Catherine Crump: I thought it was very funny. Alito was struggling for some sort of 18th-century analogy to attaching a GPS device to someone’s car, and he was talking about, the only way to do that would have been if there was a constable hiding in a carriage in order to track someone’s movements, or, you know, and Scalia said in response, “Hey, that’s a fantastic example.” And then Alito in a footnote said, “Don’t be ridiculous. That would require a truly enormous carriage or a very tiny constable.” This is what passes for humor among lawyer sets, that we take it where we can get it.
Steven Cherry: I actually thought it was hilarious. But, I mean, do opinions normally do this? Do they have this kind of conversation?
Catherine Crump: You know, I think there was a little more exchange in this than there often is. I mean, the other thing that struck me about the opinion is how readable it was. I mean, I don’t think you need to be a lawyer or, you know, someone who spends a lot of time following legal issues in order to understand the various arguments here. And I actually think that’s a big credit to the court, because a law should be understandable by, you know, a typical person who’s interested in reading it. And I think you can get a real sense of the dynamic of what’s going on in the court and what the issues are at stake just by picking up the opinion.
Steven Cherry: Stepping back from all of the details, you know, I had the sense that both of these groups felt very strongly that Antoine Jones’s privacy rights, and by extension our privacy rights, were violated in this case. And their disagreement had a lot to do with what constitutional arguments will better protect our privacy rights in the future as engineers and inventors come up with, you know, better and better technical means for us to spy on one another.
Catherine Crump: I think that’s right. One of the criticisms you might levy at the Justice Alito opinion, hinging, you know, which focused on prolonged surveillance via GPS, is it doesn’t address short-term surveillance, right? It’s unclear under Justice Alito’s view of the world, whether if the government only attached a GPS device to your car for a few days, or perhaps only for a few weeks, whether you would be protected under the Fourth Amendment for that type of surveillance.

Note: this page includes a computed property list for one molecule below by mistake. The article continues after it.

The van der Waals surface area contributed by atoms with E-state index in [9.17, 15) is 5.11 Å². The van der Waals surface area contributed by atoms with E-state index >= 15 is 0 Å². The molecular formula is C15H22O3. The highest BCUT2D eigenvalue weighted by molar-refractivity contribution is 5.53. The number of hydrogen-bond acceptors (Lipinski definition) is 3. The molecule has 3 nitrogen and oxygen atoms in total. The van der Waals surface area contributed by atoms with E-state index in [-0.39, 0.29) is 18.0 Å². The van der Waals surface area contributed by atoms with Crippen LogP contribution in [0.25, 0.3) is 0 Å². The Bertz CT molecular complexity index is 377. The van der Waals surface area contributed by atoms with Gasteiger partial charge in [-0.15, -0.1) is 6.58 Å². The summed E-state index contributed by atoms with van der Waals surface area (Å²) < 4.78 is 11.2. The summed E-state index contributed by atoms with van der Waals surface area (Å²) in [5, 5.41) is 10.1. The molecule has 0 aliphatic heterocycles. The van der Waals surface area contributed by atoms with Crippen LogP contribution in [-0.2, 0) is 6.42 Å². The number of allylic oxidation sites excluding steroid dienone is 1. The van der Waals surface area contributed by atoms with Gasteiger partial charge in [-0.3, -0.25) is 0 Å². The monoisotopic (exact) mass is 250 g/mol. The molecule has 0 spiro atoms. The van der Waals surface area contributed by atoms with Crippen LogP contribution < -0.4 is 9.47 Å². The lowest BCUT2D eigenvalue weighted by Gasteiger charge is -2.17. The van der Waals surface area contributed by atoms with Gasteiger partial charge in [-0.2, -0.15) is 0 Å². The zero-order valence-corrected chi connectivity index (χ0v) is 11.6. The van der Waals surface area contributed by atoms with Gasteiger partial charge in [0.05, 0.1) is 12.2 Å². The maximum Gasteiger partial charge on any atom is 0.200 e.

On the other hand, I think that some of the concurrent justices pointed out correctly that the Justice Scalia property-based view of the Fourth Amendment means this opinion may quickly become irrelevant, because it’s actually increasingly easy these days to engage in surveillance without attaching a GPS device or anything else to someone’s car, right? If someone has an OnStar system, you can simply track them by going to the company and ordering the company to cooperate with you—serving them with a court order, that is. And the same is true for cellphone tracking. You don’t need to physically attach something to somebody’s phone; you just go to the cellphone company.
Steven Cherry: You know, I had the feeling that in a couple of places, Scalia didn’t want to close the door to the Alito view, the “expectation of privacy” argument, you know, being compelling enough to decide a court case in the future. Am I misreading that?
Catherine Crump: No, I think that’s absolutely right. He, you know, he said in his opinion, you know, to be sure, the way we’ve decided this case, the property-based view, doesn’t address the question of whether or not it would violate the Fourth Amendment if there was some electronic means of tracking a car, but we don’t need to address that question today. We can instead decide this case on narrower grounds. And so I think it’s very much open what the justices who joined Justice Scalia would do in the future. But, you know, there were five justices, actually, who endorsed, at least to some extent, the Alito view, adopting the “reasonable expectation of privacy” test, because there were the four justices, including Justice Alito, who signed on to that opinion, plus Justice Sotomayor, who wrote her separate concurrence. You know, she did join the majority opinion, but then she also said there was much to recommend Justice Alito’s approach.
Steven Cherry: So I guess it’s fair to say that this was a very heartening decision in terms of the overall direction of the court, but it’ll take some future cases to really hammer out the law here.
Catherine Crump: I think that’s exactly right. Technology keeps changing, as we all know, and it’ll be really interesting to see this issue come back to the court. This may be the first case in which the court is going to deal with pervasive location tracking in public spaces, but it’s certainly not going to be the last.
Steven Cherry: Very good. Well, Catherine, thanks for joining us yet again, and I hope we can call on you when we next see, you know, technology colliding with our civil liberties.
Catherine Crump: Absolutely. It was a pleasure to talk.
Steven Cherry: We’ve been speaking with ACLU staff attorney Catherine Crump about a Supreme Court decision that will shape the way we as a society make room—or fail to make room—for privacy in an age of ubiquitous technology. For IEEE Spectrum’s “Techwise Conversations,” I’m Steven Cherry.
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This interview was recorded 26 January 2012